Club's Coed Controversy Moves From Amen Corner to Pennsylvania Avenue

It is called a tradition unlike any other and Thursday, the Masters golf tournament and its home course, the Augusta National Golf Club, made it onto a political stage unlike any other as the club's exclusion of female members was a topic of discussion for both President Obama's spokesman and the GOP frontrunner seeking the White House.

The private club has never admitted women members and though the policy has been protested in the past, the controversy died down in recent years. Typically the chief executives of companies that sponsor The Masters, the first of professional golf's major tournaments, gain membership to Augusta National. This year IBM is a sponsor but its female CEO Virginia Rometty hasn't been offered a spot.

With the tournament kicking off Thursday, reporters at the daily briefing asked White House Press Secretary Jay Carney whether the president believes Rometty should be admitted.

"Well, the president's answer to this question is yes," Carney said. "He believes -- his personal opinion is that women should be admitted to the club."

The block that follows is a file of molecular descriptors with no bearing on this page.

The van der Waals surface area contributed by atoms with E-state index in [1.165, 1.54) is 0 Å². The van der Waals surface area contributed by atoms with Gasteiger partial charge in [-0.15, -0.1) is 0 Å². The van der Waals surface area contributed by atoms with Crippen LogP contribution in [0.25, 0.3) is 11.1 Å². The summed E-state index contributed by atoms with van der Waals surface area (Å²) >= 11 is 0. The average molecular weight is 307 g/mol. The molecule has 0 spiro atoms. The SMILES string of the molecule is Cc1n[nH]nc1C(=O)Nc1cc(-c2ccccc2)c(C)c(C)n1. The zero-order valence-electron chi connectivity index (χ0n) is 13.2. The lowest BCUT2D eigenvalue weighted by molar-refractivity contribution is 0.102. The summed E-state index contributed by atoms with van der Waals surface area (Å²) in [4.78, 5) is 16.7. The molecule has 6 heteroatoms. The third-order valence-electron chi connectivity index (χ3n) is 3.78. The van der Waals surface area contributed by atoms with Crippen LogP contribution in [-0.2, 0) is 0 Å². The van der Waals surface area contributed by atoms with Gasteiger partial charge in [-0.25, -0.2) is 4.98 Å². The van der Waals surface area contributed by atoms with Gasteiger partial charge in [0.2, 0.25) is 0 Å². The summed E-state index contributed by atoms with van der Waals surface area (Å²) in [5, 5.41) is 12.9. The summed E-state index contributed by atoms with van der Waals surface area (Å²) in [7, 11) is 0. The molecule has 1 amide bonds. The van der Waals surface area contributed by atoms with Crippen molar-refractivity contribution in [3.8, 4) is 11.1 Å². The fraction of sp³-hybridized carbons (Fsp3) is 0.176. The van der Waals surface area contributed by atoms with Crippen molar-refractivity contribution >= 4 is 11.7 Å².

Carney wouldn't say whether the president, an avid golfer who has hit the links 93 times since becoming president, would play at a club that excluded women.

"I didn't have that conversation with him," he admitted. But Carney insisted the president disagrees with the club's stance against female members. "[H]e believes Augusta should admit women. You know, we're kind of long past the time when women should be excluded from anything," Carney said.

Mr. Obama has been criticized in the past for playing basketball and golf with mostly males but in October of 2009 his domestic policy adviser Melody Barnes became the first female to join him on a golf outing at Andrews Air Force Base.

Augusta National Golf Club had no comment on the president's opinion of its policy toward women members and the first round of The Masters was played as usual.

GOP presidential frontrunner Mitt Romney also weighed in on the club's co-ed controversy Thursday.

"I'm not a member of Augusta," Romney said after a campaign event in Pennsylvania. "I don't know if I would qualify - my golf game is not that good but certainly if I were a member and ... if I could run Augusta which isn't likely to happen, of course I'd have women in Augusta, sure."

Late Thursday, the wife of Romney's fellow candidate Newt Gingrich used Twitter to say she would like to be a member of the club.

"I'm a golfer and I'd love to belong to #Augusta," Callista Gingrich tweeted.